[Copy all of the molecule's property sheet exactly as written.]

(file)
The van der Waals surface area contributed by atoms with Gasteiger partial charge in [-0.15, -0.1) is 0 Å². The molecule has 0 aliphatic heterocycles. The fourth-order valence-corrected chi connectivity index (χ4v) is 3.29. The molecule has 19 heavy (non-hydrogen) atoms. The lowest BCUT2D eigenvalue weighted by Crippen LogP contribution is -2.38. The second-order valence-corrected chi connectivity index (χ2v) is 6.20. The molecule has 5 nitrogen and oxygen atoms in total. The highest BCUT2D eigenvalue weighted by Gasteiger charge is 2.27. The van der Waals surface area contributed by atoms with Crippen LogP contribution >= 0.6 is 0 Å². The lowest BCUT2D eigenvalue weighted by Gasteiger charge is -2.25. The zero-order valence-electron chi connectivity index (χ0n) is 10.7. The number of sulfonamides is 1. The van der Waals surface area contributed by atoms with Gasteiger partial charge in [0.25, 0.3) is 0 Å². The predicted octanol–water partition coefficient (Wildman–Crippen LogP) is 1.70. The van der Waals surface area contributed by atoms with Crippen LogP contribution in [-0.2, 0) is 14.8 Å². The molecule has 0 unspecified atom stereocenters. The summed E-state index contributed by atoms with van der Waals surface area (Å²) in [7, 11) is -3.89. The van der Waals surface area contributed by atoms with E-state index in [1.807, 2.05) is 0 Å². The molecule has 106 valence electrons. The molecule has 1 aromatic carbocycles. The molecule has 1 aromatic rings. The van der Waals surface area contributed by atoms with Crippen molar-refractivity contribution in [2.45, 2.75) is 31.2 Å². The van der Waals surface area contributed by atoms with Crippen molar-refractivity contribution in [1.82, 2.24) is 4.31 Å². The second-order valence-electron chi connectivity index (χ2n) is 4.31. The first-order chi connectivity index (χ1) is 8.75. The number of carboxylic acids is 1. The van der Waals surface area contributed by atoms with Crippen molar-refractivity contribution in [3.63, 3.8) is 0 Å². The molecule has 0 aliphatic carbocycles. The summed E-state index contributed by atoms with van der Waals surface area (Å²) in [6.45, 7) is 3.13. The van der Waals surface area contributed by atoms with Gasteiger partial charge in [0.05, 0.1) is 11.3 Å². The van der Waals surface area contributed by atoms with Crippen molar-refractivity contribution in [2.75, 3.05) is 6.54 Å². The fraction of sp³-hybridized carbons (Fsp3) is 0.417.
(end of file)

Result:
The van der Waals surface area contributed by atoms with Gasteiger partial charge in [-0.15, -0.1) is 0 Å². The molecule has 0 aliphatic heterocycles. The fourth-order valence-corrected chi connectivity index (χ4v) is 3.29. The molecule has 19 heavy (non-hydrogen) atoms. The lowest BCUT2D eigenvalue weighted by Crippen LogP contribution is -2.38. The second-order valence-corrected chi connectivity index (χ2v) is 6.20. The molecule has 5 nitrogen and oxygen atoms in total. The highest BCUT2D eigenvalue weighted by Gasteiger charge is 2.27. The van der Waals surface area contributed by atoms with Crippen LogP contribution >= 0.6 is 0 Å². The lowest BCUT2D eigenvalue weighted by Gasteiger charge is -2.25. The zero-order valence-electron chi connectivity index (χ0n) is 10.7. The number of sulfonamides is 1. The van der Waals surface area contributed by atoms with Gasteiger partial charge in [0.25, 0.3) is 0 Å². The predicted octanol–water partition coefficient (Wildman–Crippen LogP) is 1.70. The van der Waals surface area contributed by atoms with Crippen LogP contribution in [-0.2, 0) is 14.8 Å². The molecule has 0 unspecified atom stereocenters. The summed E-state index contributed by atoms with van der Waals surface area (Å²) in [7, 11) is -3.89. The van der Waals surface area contributed by atoms with E-state index in [1.807, 2.05) is 0 Å². The molecule has 106 valence electrons. The molecule has 1 aromatic carbocycles. The molecule has 1 aromatic rings. The van der Waals surface area contributed by atoms with Crippen molar-refractivity contribution in [2.45, 2.75) is 31.2 Å². The van der Waals surface area contributed by atoms with Crippen molar-refractivity contribution in [1.82, 2.24) is 4.31 Å². The second-order valence-electron chi connectivity index (χ2n) is 4.31. The first-order chi connectivity index (χ1) is 8.75. The number of carboxylic acids is 1. The van der Waals surface area contributed by atoms with Crippen molar-refractivity contribution in [3.63, 3.8) is 0 Å². The molecule has 0 aliphatic carbocycles. The summed E-state index contributed by atoms with van der Waals surface area (Å²) in [6.45, 7) is 3.13. The van der Waals surface area contributed by atoms with Gasteiger partial charge in [0.05, 0.1) is 11.3 Å². The van der Waals surface area contributed by atoms with Crippen molar-refractivity contribution in [2.75, 3.05) is 6.54 Å². The fraction of sp³-hybridized carbons (Fsp3) is 0.417.